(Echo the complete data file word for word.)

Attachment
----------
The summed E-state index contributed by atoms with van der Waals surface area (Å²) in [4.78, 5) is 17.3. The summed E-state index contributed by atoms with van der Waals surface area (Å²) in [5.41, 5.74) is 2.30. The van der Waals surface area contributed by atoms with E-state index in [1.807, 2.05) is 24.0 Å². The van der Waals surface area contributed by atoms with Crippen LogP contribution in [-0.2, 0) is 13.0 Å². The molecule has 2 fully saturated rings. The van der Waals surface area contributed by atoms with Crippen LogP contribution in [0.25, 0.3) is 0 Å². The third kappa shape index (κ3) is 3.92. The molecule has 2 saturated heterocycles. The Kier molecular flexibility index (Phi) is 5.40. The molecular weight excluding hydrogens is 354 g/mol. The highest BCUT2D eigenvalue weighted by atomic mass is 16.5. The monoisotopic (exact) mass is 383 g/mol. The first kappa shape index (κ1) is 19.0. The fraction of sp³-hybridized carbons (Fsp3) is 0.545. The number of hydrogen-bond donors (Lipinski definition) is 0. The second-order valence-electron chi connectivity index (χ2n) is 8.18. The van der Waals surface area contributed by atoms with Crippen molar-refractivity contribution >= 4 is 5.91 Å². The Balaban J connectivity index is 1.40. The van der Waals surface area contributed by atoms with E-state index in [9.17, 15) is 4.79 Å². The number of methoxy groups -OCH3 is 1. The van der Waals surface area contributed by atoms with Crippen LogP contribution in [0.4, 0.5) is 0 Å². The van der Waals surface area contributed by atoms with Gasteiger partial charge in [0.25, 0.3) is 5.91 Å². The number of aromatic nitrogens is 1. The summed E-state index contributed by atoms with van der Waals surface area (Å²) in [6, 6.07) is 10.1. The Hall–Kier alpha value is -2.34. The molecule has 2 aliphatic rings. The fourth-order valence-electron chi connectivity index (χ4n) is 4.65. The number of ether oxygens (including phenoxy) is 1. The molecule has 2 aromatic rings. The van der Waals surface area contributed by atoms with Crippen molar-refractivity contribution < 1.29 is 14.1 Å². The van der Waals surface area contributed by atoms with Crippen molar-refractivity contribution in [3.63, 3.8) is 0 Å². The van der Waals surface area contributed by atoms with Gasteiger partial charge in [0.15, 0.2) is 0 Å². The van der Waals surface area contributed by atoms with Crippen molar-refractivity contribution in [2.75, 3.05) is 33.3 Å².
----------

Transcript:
The summed E-state index contributed by atoms with van der Waals surface area (Å²) in [4.78, 5) is 17.3. The summed E-state index contributed by atoms with van der Waals surface area (Å²) in [5.41, 5.74) is 2.30. The van der Waals surface area contributed by atoms with E-state index in [1.807, 2.05) is 24.0 Å². The van der Waals surface area contributed by atoms with Crippen LogP contribution in [-0.2, 0) is 13.0 Å². The molecule has 2 fully saturated rings. The van der Waals surface area contributed by atoms with Crippen LogP contribution in [0.25, 0.3) is 0 Å². The third kappa shape index (κ3) is 3.92. The molecule has 2 saturated heterocycles. The Kier molecular flexibility index (Phi) is 5.40. The molecular weight excluding hydrogens is 354 g/mol. The highest BCUT2D eigenvalue weighted by atomic mass is 16.5. The monoisotopic (exact) mass is 383 g/mol. The first kappa shape index (κ1) is 19.0. The fraction of sp³-hybridized carbons (Fsp3) is 0.545. The number of hydrogen-bond donors (Lipinski definition) is 0. The second-order valence-electron chi connectivity index (χ2n) is 8.18. The van der Waals surface area contributed by atoms with Crippen molar-refractivity contribution >= 4 is 5.91 Å². The Balaban J connectivity index is 1.40. The van der Waals surface area contributed by atoms with E-state index in [9.17, 15) is 4.79 Å². The number of methoxy groups -OCH3 is 1. The van der Waals surface area contributed by atoms with Crippen LogP contribution in [0.4, 0.5) is 0 Å². The van der Waals surface area contributed by atoms with Gasteiger partial charge in [0.25, 0.3) is 5.91 Å². The number of aromatic nitrogens is 1. The summed E-state index contributed by atoms with van der Waals surface area (Å²) in [6, 6.07) is 10.1. The Hall–Kier alpha value is -2.34. The molecule has 2 aliphatic rings. The fourth-order valence-electron chi connectivity index (χ4n) is 4.65. The number of ether oxygens (including phenoxy) is 1. The molecule has 2 aromatic rings. The van der Waals surface area contributed by atoms with Crippen molar-refractivity contribution < 1.29 is 14.1 Å². The van der Waals surface area contributed by atoms with Crippen molar-refractivity contribution in [3.63, 3.8) is 0 Å². The van der Waals surface area contributed by atoms with Gasteiger partial charge in [0.15, 0.2) is 0 Å². The van der Waals surface area contributed by atoms with Crippen molar-refractivity contribution in [2.75, 3.05) is 33.3 Å².